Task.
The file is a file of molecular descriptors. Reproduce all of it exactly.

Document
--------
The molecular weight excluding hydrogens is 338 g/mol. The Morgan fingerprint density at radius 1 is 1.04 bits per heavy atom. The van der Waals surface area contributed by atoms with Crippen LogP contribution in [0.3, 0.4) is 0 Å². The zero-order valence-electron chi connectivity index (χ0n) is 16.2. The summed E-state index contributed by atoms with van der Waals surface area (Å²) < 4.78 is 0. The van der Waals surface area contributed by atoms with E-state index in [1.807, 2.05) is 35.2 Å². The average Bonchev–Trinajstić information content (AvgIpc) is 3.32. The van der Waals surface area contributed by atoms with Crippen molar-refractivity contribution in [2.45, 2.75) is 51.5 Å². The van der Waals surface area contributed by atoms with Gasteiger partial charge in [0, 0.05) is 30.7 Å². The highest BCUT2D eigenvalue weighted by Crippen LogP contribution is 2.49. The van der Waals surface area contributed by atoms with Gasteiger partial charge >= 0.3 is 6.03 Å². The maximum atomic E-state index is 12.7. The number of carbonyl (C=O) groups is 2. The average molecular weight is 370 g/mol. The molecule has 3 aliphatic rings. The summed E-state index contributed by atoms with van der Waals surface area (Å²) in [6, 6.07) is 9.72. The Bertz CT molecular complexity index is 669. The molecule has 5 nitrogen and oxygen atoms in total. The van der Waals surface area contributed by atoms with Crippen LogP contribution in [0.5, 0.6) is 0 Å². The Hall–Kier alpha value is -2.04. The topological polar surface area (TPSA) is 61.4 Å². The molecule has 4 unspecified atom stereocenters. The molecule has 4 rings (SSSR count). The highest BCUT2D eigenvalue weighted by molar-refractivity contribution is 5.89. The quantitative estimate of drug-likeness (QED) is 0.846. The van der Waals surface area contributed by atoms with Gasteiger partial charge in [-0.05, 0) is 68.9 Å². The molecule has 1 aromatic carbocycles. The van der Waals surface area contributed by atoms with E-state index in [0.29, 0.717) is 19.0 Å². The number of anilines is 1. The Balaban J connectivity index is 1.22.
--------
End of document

The molecular weight excluding hydrogens is 338 g/mol. The Morgan fingerprint density at radius 1 is 1.04 bits per heavy atom. The van der Waals surface area contributed by atoms with Crippen LogP contribution in [0.3, 0.4) is 0 Å². The zero-order valence-electron chi connectivity index (χ0n) is 16.2. The summed E-state index contributed by atoms with van der Waals surface area (Å²) < 4.78 is 0. The van der Waals surface area contributed by atoms with E-state index in [1.807, 2.05) is 35.2 Å². The average Bonchev–Trinajstić information content (AvgIpc) is 3.32. The van der Waals surface area contributed by atoms with Crippen molar-refractivity contribution in [2.45, 2.75) is 51.5 Å². The van der Waals surface area contributed by atoms with Gasteiger partial charge in [0, 0.05) is 30.7 Å². The highest BCUT2D eigenvalue weighted by Crippen LogP contribution is 2.49. The van der Waals surface area contributed by atoms with Gasteiger partial charge >= 0.3 is 6.03 Å². The maximum atomic E-state index is 12.7. The number of carbonyl (C=O) groups is 2. The average molecular weight is 370 g/mol. The molecule has 3 aliphatic rings. The summed E-state index contributed by atoms with van der Waals surface area (Å²) in [6, 6.07) is 9.72. The Bertz CT molecular complexity index is 669. The molecule has 5 nitrogen and oxygen atoms in total. The van der Waals surface area contributed by atoms with Crippen LogP contribution in [0.5, 0.6) is 0 Å². The Hall–Kier alpha value is -2.04. The topological polar surface area (TPSA) is 61.4 Å². The molecule has 4 unspecified atom stereocenters. The molecule has 4 rings (SSSR count). The highest BCUT2D eigenvalue weighted by molar-refractivity contribution is 5.89. The quantitative estimate of drug-likeness (QED) is 0.846. The van der Waals surface area contributed by atoms with Gasteiger partial charge in [-0.05, 0) is 68.9 Å². The molecule has 1 aromatic carbocycles. The van der Waals surface area contributed by atoms with E-state index in [0.29, 0.717) is 19.0 Å². The number of anilines is 1. The Balaban J connectivity index is 1.22.